Experts have found aerobic exercise can help counteract fatigue and lymphedema. Strength training in moderation can help recondition the body and overcome fatigue as well. Physical therapy can help improve nerve function or better compensate for dysfunction, while therapeutic stretching and strengthening can help manage pain.

Studies show many adult cancer survivors experience decrements in their quality of life and limitations in basic activities of daily life. More frequently, survivors are turning to occupational therapy, which can help overcome detrimental physical side effects as well as some mental effects. Occupational therapy is meant to help both patients and survivors reach their full potential and abilities at work and in everyday living.

Occupational therapy intervention methods can range widely based on someone’s individual needs. Some methods may include:

This resource can be helpful for those in any point of their cancer journey, and allow both patients and survivors to maintain a better quality of life.

Finding Support

Whatever a cancer survivor is facing, it’s clear their biggest asset is a support system. Whether turning to family and friends or licensed professionals, support is essential in recovery and figuring out a new normal.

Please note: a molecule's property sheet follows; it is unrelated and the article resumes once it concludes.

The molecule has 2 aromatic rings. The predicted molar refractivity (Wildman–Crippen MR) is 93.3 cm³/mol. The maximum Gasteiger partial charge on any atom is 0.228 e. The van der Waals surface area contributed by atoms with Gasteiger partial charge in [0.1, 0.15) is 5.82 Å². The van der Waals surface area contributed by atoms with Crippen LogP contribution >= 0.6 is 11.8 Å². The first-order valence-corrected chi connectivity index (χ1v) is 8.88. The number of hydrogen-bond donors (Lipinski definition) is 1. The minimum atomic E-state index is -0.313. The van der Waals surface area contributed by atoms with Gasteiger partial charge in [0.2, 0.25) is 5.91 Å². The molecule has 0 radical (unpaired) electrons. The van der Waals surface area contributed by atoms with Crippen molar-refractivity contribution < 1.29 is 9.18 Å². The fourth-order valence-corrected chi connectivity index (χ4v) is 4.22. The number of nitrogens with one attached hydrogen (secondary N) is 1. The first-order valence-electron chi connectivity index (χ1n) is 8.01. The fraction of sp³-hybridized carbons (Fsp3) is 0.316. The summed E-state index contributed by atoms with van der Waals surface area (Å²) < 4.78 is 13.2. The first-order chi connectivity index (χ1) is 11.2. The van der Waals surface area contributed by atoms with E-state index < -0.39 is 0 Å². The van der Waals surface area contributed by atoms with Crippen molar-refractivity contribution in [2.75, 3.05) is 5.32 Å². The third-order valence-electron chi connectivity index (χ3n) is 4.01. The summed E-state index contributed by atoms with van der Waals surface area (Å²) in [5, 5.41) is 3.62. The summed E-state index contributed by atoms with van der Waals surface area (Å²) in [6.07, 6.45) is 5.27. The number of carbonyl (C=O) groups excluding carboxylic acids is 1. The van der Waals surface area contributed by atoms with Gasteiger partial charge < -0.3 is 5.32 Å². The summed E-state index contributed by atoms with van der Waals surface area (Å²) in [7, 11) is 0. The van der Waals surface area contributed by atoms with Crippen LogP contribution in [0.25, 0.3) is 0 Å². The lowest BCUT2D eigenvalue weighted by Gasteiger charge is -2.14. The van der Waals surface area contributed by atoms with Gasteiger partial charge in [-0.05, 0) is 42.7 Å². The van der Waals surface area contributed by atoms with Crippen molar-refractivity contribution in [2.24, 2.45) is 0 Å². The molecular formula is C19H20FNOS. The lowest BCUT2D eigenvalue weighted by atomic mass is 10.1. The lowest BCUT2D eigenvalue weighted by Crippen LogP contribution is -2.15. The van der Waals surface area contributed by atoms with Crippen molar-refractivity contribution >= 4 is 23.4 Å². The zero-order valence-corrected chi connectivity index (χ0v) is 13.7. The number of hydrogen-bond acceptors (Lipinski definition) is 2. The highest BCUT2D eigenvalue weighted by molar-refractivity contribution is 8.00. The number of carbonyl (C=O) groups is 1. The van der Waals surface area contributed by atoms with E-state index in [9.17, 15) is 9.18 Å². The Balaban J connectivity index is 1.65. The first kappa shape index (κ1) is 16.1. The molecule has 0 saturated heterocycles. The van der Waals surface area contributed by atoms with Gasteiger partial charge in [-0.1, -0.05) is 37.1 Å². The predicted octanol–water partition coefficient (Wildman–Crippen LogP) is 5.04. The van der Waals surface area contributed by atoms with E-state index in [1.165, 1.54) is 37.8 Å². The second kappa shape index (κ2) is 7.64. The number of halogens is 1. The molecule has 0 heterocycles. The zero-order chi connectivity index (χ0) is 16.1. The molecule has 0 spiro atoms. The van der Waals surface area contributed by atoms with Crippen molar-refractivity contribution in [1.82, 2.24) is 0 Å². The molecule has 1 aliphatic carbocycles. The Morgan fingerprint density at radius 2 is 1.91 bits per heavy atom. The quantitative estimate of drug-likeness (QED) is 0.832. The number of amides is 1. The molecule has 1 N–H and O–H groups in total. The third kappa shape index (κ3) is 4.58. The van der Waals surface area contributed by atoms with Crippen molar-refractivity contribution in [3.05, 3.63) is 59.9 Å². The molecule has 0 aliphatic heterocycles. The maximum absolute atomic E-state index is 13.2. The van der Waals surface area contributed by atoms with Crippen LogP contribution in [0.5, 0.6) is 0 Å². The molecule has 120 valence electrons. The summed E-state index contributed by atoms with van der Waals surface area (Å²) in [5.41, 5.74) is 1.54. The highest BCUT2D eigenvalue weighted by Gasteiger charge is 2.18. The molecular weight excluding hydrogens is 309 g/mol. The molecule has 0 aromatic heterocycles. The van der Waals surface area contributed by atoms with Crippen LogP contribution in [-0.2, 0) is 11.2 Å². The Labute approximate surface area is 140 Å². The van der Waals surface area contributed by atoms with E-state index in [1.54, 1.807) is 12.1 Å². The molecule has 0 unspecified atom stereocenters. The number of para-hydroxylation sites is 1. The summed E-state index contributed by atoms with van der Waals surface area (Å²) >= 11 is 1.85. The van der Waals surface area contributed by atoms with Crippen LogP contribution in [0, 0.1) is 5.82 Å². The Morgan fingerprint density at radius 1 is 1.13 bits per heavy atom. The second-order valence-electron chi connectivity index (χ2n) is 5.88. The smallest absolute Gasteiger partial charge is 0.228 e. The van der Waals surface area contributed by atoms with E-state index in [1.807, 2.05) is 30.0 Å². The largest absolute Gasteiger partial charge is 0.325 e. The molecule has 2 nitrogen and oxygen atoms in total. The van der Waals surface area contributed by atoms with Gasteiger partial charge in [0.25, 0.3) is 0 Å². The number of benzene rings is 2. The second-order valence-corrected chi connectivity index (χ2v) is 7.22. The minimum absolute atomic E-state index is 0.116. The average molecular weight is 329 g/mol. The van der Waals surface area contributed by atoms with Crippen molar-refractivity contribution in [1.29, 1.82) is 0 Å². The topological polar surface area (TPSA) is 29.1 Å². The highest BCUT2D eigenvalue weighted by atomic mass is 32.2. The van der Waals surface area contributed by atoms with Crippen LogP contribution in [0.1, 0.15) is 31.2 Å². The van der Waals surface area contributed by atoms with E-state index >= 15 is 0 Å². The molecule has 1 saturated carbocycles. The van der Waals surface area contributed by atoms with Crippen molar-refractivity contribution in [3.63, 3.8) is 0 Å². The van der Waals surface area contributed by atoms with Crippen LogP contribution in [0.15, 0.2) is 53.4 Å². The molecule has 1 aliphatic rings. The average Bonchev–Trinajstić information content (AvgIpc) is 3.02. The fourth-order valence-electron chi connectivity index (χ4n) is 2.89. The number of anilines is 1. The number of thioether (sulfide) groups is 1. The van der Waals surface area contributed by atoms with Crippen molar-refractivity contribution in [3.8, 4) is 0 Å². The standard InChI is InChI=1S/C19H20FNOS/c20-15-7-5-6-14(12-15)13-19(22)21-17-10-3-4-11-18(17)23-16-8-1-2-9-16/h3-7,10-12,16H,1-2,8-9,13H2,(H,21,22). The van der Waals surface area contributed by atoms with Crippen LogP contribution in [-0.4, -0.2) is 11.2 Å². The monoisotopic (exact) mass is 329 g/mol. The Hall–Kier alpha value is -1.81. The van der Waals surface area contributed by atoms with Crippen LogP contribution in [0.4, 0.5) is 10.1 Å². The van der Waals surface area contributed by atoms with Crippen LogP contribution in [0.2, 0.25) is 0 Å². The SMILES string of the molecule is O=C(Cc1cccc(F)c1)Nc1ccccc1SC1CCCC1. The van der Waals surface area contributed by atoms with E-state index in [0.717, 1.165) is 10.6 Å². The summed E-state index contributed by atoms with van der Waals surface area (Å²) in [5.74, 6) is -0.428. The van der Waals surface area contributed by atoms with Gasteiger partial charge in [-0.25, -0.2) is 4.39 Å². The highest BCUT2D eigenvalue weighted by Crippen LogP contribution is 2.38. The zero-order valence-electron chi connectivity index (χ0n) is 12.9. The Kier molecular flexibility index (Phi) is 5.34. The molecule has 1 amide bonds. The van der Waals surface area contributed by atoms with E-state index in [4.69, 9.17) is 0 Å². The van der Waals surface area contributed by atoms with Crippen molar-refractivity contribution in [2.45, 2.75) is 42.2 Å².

Patients and survivors should ask their cancer treatment team for advice on finding resources and support groups. Many medical centers have their own cancer support groups or can provide a list of reputable resources to turn to. National cancer organizations can also provide helpful agencies and resources, though in some cases it may be a bit more challenging to find local support this way. Many also turn to online communities to discuss what they’re going through and give advice to fellow survivors.

Every survivor will face their own challenges and deal with these side effects differently. But they don’t need to try to overcome it all alone.